This might include opportunities to engage new audiences, the ability to improve and enhance customer relationships and communication, and improve staff morale.
Indeed, in a bold move, AGIMO (Australian Government Information Management Office) is considering options to add more social media functionality into future versions of its govdex internal collaboration service, according to a blog post by John Sheridan, First Assistant Secretary.
His recommendation is that this would provide a safe environment in which people can experiment with social media without some of the risks of the mainstream varieties, arguing rightfully, that education about social media is vital if successful uptake of social media in government agencies and departments is to take place.
This follows AGIMO’s data.australia.gov.au centrally hosted dataset repository launch in December to streamline FOI (Freedom of Information) requests from federal, state and territory governments where applicable.
A similar feature is already available on the NSW Government’s own data repository, but has since been used as a reactive gauge of what data should be released, largely from the Roads and Traffic Authority, NSW Health and RailCorp.
Security software alone will never prove the most effective approach, or at least it will never enable organisations to realise the full value. To be really effective, organisations need to demonstrate a shift-change in the way IT security is approached throughout their operations.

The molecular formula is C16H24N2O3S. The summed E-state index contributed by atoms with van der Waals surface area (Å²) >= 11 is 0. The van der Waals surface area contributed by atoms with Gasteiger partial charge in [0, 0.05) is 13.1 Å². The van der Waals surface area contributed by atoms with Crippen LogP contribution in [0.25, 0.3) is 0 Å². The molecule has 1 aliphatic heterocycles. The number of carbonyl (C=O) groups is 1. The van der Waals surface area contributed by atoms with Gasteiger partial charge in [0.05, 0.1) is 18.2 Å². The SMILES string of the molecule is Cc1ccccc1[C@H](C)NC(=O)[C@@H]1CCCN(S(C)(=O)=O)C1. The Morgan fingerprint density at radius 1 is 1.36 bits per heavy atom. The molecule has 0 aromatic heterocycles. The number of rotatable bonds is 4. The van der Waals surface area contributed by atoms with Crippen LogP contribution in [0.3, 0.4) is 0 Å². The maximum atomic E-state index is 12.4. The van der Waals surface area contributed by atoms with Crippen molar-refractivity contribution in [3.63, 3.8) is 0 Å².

Here’s the thing; mention IT and web security policy to someone in the workplace or at a barbeque and watch their eyes glaze over. You might as well be talking about your electricity service. It’s one of those things we just assume is there, working. Well, working, that is, until something goes wrong.
And perhaps AGIMO’s consideration of an internal testbed environment is a safe bet.
It’s time for organisations to make policy a living, breathing part of their operations, something that is relevant to everyday working life and not just a tick in the box when it comes to an employee’s induction period (a third of those we surveyed recently had not received any training on IT security since joining their firm).
All too often, a policy is simply a document that is referred to only when a breach occurs – almost proof that someone ‘should have known better’.
There is little or no point in having an IT security policy in place unless staff across the business is fully aware of it and, more importantly, understand the reasons why the rules are in place. Education and the explanation of web and email policies means that employees across the business can actively take on board the risks and adapt their behaviour in the long term. 
This is not inconceivable, after all, we trust all manner of public servants to engage with the public every day, over counters and over the phone so it should be expected that we can trust them on social media too.
Policy should be determined holistically, taking an organisational view about new web services. Organisations need to consult with key stakeholders, not only the IT or HR departments, to establish the organisational benefits, understand the risks and evolve the company’s usage policy accordingly.
I believe that security should not be a cloak and dagger affair, or driven by fear and reprisals, it should be open, visible, evolving and engaging. By bringing IT security out of the shadows and educating employees on the risks and the protection in place, all organisations can benefit from Web 2.0 and other collaborative technologies.